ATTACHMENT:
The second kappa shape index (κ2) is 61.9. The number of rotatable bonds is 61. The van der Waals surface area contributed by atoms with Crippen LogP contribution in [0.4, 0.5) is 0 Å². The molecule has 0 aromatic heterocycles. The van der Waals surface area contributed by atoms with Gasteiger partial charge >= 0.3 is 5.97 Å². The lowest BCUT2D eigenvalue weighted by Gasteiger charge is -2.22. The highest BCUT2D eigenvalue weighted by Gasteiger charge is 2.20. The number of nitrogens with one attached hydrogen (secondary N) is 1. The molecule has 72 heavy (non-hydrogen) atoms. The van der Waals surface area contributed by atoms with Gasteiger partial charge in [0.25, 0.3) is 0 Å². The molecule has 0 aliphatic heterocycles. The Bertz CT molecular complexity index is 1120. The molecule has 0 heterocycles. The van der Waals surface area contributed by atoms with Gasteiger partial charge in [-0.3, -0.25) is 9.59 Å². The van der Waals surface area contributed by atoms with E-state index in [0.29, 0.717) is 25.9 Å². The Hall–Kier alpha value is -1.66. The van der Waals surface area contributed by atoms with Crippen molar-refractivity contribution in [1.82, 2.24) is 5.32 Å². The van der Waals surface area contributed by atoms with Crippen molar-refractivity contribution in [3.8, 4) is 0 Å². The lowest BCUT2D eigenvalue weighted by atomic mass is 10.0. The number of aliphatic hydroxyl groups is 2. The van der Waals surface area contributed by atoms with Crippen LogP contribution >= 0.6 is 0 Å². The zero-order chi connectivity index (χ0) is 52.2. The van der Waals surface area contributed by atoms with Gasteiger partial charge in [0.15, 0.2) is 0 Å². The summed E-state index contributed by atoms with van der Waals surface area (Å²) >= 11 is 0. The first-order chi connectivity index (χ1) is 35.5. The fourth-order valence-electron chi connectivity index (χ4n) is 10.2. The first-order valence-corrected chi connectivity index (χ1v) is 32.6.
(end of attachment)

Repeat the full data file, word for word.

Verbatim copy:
The second kappa shape index (κ2) is 61.9. The number of rotatable bonds is 61. The van der Waals surface area contributed by atoms with Crippen LogP contribution in [0.4, 0.5) is 0 Å². The molecule has 0 aromatic heterocycles. The van der Waals surface area contributed by atoms with Gasteiger partial charge >= 0.3 is 5.97 Å². The lowest BCUT2D eigenvalue weighted by Gasteiger charge is -2.22. The highest BCUT2D eigenvalue weighted by Gasteiger charge is 2.20. The number of nitrogens with one attached hydrogen (secondary N) is 1. The molecule has 72 heavy (non-hydrogen) atoms. The van der Waals surface area contributed by atoms with Gasteiger partial charge in [0.25, 0.3) is 0 Å². The molecule has 0 aliphatic heterocycles. The Bertz CT molecular complexity index is 1120. The molecule has 0 heterocycles. The van der Waals surface area contributed by atoms with Gasteiger partial charge in [-0.3, -0.25) is 9.59 Å². The van der Waals surface area contributed by atoms with E-state index in [0.29, 0.717) is 25.9 Å². The Hall–Kier alpha value is -1.66. The van der Waals surface area contributed by atoms with Crippen molar-refractivity contribution in [1.82, 2.24) is 5.32 Å². The van der Waals surface area contributed by atoms with Crippen molar-refractivity contribution in [3.8, 4) is 0 Å². The lowest BCUT2D eigenvalue weighted by atomic mass is 10.0. The number of aliphatic hydroxyl groups is 2. The van der Waals surface area contributed by atoms with Crippen LogP contribution >= 0.6 is 0 Å². The zero-order chi connectivity index (χ0) is 52.2. The van der Waals surface area contributed by atoms with Gasteiger partial charge in [0.15, 0.2) is 0 Å². The summed E-state index contributed by atoms with van der Waals surface area (Å²) >= 11 is 0. The first-order chi connectivity index (χ1) is 35.5. The fourth-order valence-electron chi connectivity index (χ4n) is 10.2. The first-order valence-corrected chi connectivity index (χ1v) is 32.6.